My dog and I shared a moment this evening. I heard him pacing between the three windows that have a view of the front porch. Occasionally, he would yelp and growl. I went to observe what had him riled. There was nothing to see in the front; the daffodils waved in the breeze, the brick walk and hill were empty. The reason I was so alert to his behavior was because, at this time last night, in the exact same spot, there was a fairly large black bear. He was a happy bear. I raced to get my camera, lock the dog out of view, and stood, braced, against the window and the television set in my office. I shoot close to three hundred photos of the black bear over the next half an hour. After he left the picnic, I went through the images, deleted half, then loaded those onto my computer. Simply because he has loosely claimed us as his family, I decided to sort through them immediately. There were a couple of moderately good shots, none that were outstanding. After watching the bear in such close proximity for so long, I began to notice small things about how he moved and ate that I had not initially. He was patient. He was driven. He kept vigilant while he ate, though he appeared relaxed. The way he would swing his head up and around at the slightest sound belied his apparent calm. Nothing would get past him. When the bear, whom I had knighted Sir Nuit Noire, decided to take off for the night, he simply turned tail and padded awa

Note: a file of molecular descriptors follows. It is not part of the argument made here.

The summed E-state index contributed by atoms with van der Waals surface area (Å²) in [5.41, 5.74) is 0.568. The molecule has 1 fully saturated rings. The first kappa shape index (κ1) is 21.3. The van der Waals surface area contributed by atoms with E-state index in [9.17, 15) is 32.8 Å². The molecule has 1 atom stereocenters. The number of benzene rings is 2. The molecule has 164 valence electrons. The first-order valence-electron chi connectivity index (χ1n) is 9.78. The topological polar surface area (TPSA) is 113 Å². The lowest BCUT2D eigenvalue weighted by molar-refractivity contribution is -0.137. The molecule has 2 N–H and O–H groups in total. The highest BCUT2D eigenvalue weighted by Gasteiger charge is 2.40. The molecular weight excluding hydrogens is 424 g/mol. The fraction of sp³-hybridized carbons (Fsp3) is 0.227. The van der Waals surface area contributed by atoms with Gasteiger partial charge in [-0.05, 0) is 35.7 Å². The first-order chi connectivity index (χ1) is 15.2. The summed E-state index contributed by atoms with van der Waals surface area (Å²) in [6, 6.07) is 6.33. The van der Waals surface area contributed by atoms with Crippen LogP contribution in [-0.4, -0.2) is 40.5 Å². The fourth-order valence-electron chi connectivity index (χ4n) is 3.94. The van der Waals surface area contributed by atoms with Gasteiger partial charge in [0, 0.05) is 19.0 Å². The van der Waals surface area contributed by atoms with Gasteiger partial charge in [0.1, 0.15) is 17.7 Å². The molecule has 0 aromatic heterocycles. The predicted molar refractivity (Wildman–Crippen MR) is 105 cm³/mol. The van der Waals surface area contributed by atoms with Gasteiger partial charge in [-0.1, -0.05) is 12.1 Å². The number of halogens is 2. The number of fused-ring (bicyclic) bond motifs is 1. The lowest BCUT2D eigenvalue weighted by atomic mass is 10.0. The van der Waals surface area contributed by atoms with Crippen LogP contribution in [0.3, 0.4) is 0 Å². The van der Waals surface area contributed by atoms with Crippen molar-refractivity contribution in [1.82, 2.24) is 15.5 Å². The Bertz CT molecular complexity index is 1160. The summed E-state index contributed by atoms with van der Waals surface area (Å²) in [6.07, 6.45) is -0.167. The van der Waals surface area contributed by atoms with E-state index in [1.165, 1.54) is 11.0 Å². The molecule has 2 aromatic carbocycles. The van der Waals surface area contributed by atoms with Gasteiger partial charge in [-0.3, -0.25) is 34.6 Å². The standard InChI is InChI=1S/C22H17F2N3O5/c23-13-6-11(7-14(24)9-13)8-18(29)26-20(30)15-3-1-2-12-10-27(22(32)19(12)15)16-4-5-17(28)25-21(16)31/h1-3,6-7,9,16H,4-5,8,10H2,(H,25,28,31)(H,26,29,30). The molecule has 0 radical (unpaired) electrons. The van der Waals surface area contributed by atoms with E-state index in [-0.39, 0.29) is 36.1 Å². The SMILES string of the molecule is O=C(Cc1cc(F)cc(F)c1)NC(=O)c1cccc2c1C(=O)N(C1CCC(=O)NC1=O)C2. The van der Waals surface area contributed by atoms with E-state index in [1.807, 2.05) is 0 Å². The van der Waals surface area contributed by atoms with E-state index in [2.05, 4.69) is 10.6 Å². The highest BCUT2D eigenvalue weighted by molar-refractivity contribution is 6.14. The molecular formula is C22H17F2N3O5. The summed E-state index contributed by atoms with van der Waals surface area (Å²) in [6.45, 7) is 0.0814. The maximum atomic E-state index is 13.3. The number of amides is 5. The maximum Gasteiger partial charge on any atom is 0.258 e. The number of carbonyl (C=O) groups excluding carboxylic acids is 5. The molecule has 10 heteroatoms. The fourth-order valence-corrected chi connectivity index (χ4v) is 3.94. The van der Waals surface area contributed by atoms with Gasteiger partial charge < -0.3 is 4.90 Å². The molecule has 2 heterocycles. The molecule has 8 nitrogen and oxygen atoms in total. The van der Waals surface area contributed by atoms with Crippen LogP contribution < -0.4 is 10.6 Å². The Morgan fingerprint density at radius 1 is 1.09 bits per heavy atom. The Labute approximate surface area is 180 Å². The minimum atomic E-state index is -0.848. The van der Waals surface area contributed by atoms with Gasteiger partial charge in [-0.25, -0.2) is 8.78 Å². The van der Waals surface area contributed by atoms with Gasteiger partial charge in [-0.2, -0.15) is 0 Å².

Mid-afternoon today, I walked past a window facing the side yard of our home. A surprise image was framed by the window. Sir Nuit Noire was basking in the sun. His fur looked lustrous and rich in the sun. He was digging randomly, pausing to eat, then moving forward . I noticed the strength in his hind quarters. This animal was wild and strong; he was uniquely suited for survival in this environment. West Brook runs a short distance downhill, providing a fairly reliable water supply. The mountain provides plentiful vegetation and game for the bear’s diet. Man has encroached on Sir Nuit Noire’s territory, but Nuit Noire has demonstrated remarkable adaptability. My camera came out and I started shooting again. I was lured into taking more photographs. Finally, he turned and lumbered away.
After sharing an Easter meal with all of our immediate family gathered, I saw Sir Nuit Noire hanging out back along the line of trees where the field meets the forest. I hurried to collect my camera. Just as I swung it up, I heard the front door open. My husband leaned off the porch and yelled in a deep baritone, “Shoo, go on, get out of here.” That bear high-tailed it at a four-pawed clip, disappearing. Muscles rippled beneath his massive quarters as he bolted from view. My camera was never lifted. If history serves as a reliable indicator, I have a suspicion that we have not seen the last of Sir Nuit Noire.
About two hours later, my dog was back at the front windows, sitting upright and tall, on high alert. There was a low growl in the back of his throat as he scanned the hill looking for movement. I stood by his side for about five minutes. In those five minutes, I felt as close to being inside of his head as I can imagine feeling. There was a bridge across the interspecies gap between dog and human as we waited. “Not again tonight, bud. Come on.” I lured him away with the promise of dinner. Tomorrow our vigil will begin once again.